McCombs School of Business | Mr. Ernst & Young
GMAT 600 (hopeful estimate), GPA 3.86
Kellogg | Mr. Innovator
GRE 300, GPA 3.75
London Business School | Ms. Private Equity Angel
GMAT 660, GPA 3.4
Harvard | Mr. Defense Engineer
GMAT 730, GPA 3.6
Kellogg | Mr. Defense Engineer
GMAT 760, GPA 3.15
Chicago Booth | Ms. Indian Banker
GMAT 740, GPA 9.18/10
Harvard | Ms. Developing Markets
GMAT 780, GPA 3.63
Yale | Ms. Biotech
GMAT 740, GPA 3.29
McCombs School of Business | Mr. Marine Executive Officer
GRE 322, GPA 3.28
Kellogg | Mr. Engineer Volunteer
GMAT 710, GPA 3.8
Stanford GSB | Ms. Global Empowerment
GMAT 740, GPA 3.66
Chicago Booth | Mr. Bank AVP
GRE 322, GPA 3.22
Harvard | Mr. Renewables Athlete
GMAT 710 (1st take), GPA 3.63
Stanford GSB | Mr. Infantry Officer
GRE 320, GPA 3.7
UCLA Anderson | Ms. Apparel Entrepreneur
GMAT 690, GPA 3.2
Harvard | Mr. Armenian Geneticist
GRE 331, GPA 3.7
Berkeley Haas | Mr. 1st Gen Grad
GMAT 740, GPA 3.1
Ross | Mr. Travelpreneur
GMAT 730, GPA 2.68
London Business School | Ms. Numbers
GMAT 730, GPA 3.5
IU Kelley | Mr. Fortune 500
GMAT N/A, GPA 2.2
N U Singapore | Mr. Naval Officer
GMAT 710, GPA 3.2
NYU Stern | Ms. Entertainment Strategist
GMAT Have not taken, GPA 2.92
INSEAD | Ms. Spaniard Consultant
GMAT 710, GPA 8.5/10.00
NYU Stern | Mr. Army Prop Trader
GRE 313, GPA 2.31
Chicago Booth | Mr. Unilever To MBB
GRE 308, GPA 3.8
Stanford GSB | Ms. Healthtech Venture
GMAT 720, GPA 3.5
Columbia | Mr. Senior Research Analyst
GMAT 720, GPA 3.58

A Halloween Treat: An Invitation To Interview At Chicago Booth

Since I felt the “sting of the ding” from Harvard a week ago (I chose not to blog about it), I’ve done a fairly good job of keeping my sanity while in this wasteland of waiting for interview invites results.

Blocking Out the Noise

I’ve read half of Outliers by Malcolm Gladwell, advanced 9 ranking levels and earned over $12 million in fighting prize money on Tekken 6 with MARSHALL LAW (The Bruce Lee replica), my favorite character, and gotten my squat back up above 315lbs (that used to be a warm up for me before this MBA bonanza began).

I’ve also had to stay away from GMAT communities, and yes, even my beloved Poets and Quants. Even though I know people mean well, the constant requests for updates (“Did you hear from HBS? What’s up with Wharton? Did you make the cut?  Will you die an old fart on welfare eating dog food?” –et al) were driving me out of my mind.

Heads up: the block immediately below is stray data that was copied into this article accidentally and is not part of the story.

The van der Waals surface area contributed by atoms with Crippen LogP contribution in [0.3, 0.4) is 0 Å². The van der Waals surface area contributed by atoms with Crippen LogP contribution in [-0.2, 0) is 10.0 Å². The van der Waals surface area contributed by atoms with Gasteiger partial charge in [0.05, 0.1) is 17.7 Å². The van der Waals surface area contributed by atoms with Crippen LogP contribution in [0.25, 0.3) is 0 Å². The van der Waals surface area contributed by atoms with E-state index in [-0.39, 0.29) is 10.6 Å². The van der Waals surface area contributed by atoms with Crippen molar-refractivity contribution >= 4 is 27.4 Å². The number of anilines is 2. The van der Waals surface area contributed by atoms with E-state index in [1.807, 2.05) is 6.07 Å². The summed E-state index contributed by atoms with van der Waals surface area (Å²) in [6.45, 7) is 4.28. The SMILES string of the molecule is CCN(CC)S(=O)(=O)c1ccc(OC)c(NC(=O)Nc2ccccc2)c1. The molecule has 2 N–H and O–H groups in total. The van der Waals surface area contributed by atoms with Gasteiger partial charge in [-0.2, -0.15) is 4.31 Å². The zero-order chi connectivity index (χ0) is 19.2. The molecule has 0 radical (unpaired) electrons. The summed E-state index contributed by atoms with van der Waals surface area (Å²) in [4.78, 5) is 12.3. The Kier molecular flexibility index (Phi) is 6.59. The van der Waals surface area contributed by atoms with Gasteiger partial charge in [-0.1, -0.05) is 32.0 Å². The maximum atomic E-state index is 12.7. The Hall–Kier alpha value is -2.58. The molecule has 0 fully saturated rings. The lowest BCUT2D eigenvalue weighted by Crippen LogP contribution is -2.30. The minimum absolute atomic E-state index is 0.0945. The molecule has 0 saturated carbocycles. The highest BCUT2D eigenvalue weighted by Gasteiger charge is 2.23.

Like Day Old Bread

In truth, I had gotten over the Harvard ding fairly quickly. While HBS is a dream school for almost any of us,  I was not completely certain as to whether it was the best fit. At the same time, I could not within good conscience not apply to see if I’d get an opportunity to find out.

What REALLY had me down was something different. It wasn’t related to any particular school; yet, it felt as intense as acid on my bones.

As an applicant, interview invites are more than simply a chance to get one step closer to a dream school like Booth, Sloan, Stanford, Wharton, Tuck, Haas, Yale, Kellogg, HBS or any of the others. They validate that there are no serious, damning flaws in your profile, your goals or your approach to your essays. They also validate that there were no secret haters among your recommenders who rated you low on something or went overboard on the constructive feedback questions.

If any of that goes on, you’re likely to receive such a ding from every school. And until you hear otherwise, you simply don’t know for sure (however, hearing of someone with an 800 GMAT and a 3.98 GPA in my major who also got dinged outright by HBS sobered me to the fact of how I shouldn’t take it too personally.).

So, to be outright dinged by ANY school (no interview; no waitlist–nuthin) can be thwarting. Even though I knew that dings from Stanford and HBS in particular–but really any of the schools I’m applying to–can’t be taken too seriously due to the ridiculous applicant pool quality, I was still very worried because I had no clue whether this was just a regular “you were good but just didn’t fit into the class we were putting together this year” or “there is something wrong with your profile that turns us off and will likely turn off other elite programs as well”. Whew; thank God that the former now seems the likely case.